The group of 27 African countries that voted for the resolution was overwhelmingly made up of aligned western democracies. These were Benin, Botswana, Cape Verde, Comoros, Democratic Republic of Congo, Gambia, Ghana, Kenya, Lesotho, Liberia, Malawi, Mauritius, Niger, from Nigeria, Sao Tome and Principe, Seychelles, Sierra Leone, Tunisia and Zambia.

But the list also included a few undemocratic or hybrid regimes. These were Côte d’Ivoire, Gabon, Libya, Chad, Egypt, Mauritania, Rwanda and Somalia.

They all had one thing in common, however: they are all Western allies, with close military ties such as military bases and joint military operations against jihadists.

Conversely, most of the 17 African countries that abstained or, like Eritrea, voted against the resolution, are authoritarian or hybrid regimes. These include Algeria, Angola, Burundi, Central African Republic, Congo, Equatorial Guinea, Madagascar, Mali, Mozambique, South Sudan, Sudan, Tanzania and Zimbabwe.

Some of them have close military and ideological ties with Russia, sometimes dating back to the Cold War. This list includes Algeria, Angola, Congo, Mozambique, Zimbabwe, Mali, Central African Republic.

There were also a few exceptions to the rule.

A number of functioning democracies – Namibia, South Africa and Senegal – also abstained. All have strong affinities with the West. But in the case of Namibia and South Africa, their respective ruling parties – the South West African People’s Organization and the African National Congress – received support from the Soviet Union during their struggles for power. ‘independence.

The case of Senegal is more puzzling. The country is a darling of the West due to its long democratic tradition. The Senegalese government declared that his abstention was in accordance with the “principles of non-alignment and peaceful settlement of disputes”. However, its president official statement as the current chairman of the African Union with the chairman of the AU could be interpreted as supporting the territorial integrity of Ukraine.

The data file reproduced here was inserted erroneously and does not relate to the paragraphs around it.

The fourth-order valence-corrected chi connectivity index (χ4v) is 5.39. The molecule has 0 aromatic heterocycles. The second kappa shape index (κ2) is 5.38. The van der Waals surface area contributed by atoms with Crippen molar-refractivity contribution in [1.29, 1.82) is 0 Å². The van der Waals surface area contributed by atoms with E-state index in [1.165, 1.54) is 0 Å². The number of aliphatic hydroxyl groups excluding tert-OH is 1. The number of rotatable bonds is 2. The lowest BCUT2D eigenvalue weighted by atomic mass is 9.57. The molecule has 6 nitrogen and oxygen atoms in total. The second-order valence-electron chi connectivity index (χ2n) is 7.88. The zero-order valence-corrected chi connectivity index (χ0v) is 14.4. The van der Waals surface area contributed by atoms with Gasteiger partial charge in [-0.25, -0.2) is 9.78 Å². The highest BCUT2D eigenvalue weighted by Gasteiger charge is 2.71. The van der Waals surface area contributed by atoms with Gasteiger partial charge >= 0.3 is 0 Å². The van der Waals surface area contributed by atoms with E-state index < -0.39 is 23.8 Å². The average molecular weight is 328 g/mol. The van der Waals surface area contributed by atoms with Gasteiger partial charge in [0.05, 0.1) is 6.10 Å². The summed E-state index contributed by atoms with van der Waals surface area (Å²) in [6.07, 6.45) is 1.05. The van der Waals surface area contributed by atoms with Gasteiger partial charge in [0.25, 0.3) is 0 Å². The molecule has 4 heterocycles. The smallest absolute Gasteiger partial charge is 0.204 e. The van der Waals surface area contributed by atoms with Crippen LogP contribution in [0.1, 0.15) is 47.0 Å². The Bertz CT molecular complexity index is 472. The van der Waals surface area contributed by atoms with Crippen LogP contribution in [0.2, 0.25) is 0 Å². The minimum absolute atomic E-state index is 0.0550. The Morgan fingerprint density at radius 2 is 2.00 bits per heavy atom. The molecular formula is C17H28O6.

This liberal or illiberal split conveys three kinds of insights.

First, that the world is convulsed by the kind of clash of civilizations predicted by the American political scientist Samuel P. Huntington who claimed that cultural identity would be the fault line in world conflicts.

This fault will give way to world-civilizations: Western, Chinese, Islamic, Latin, Slavic and perhaps African. While his idea of ​​a clash – and of identity as a driving force – seems to be materializing, that identity is based on ideology – not culture. Illiberalism having replaced communism.

We just hadn’t arrived at the triumph of democracy proclaimed by American political scientist Francis Fukuyama in his book The End of History published in 1992 after the fall of the Berlin Wall.

Second, that authoritarian regimes find comfort and support in the proximity of similar regimes for their survival. It works like an insurance policy. Russia having shown its determination to rescue authoritarian regimes like Syria, these countries do not want to close the possibility of resorting to its help if they were faced with an existential threat.

Third, if the war in Ukraine escalates globally and a Cold War 2.0 including China takes hold, African countries would split into blocs instead of presenting a common front.

Seen in the context of the renewed EU-AU partnership, this divide will take on greater significance now than at their summit in Brussels, a week before the conflict erupted, where they proclaimed a common vision for 2030 and sought a strategic alliance. .

The EU’s demands for democracy and as such alignment are likely to increase and it will naturally seek to deepen its relations with like-minded African countries.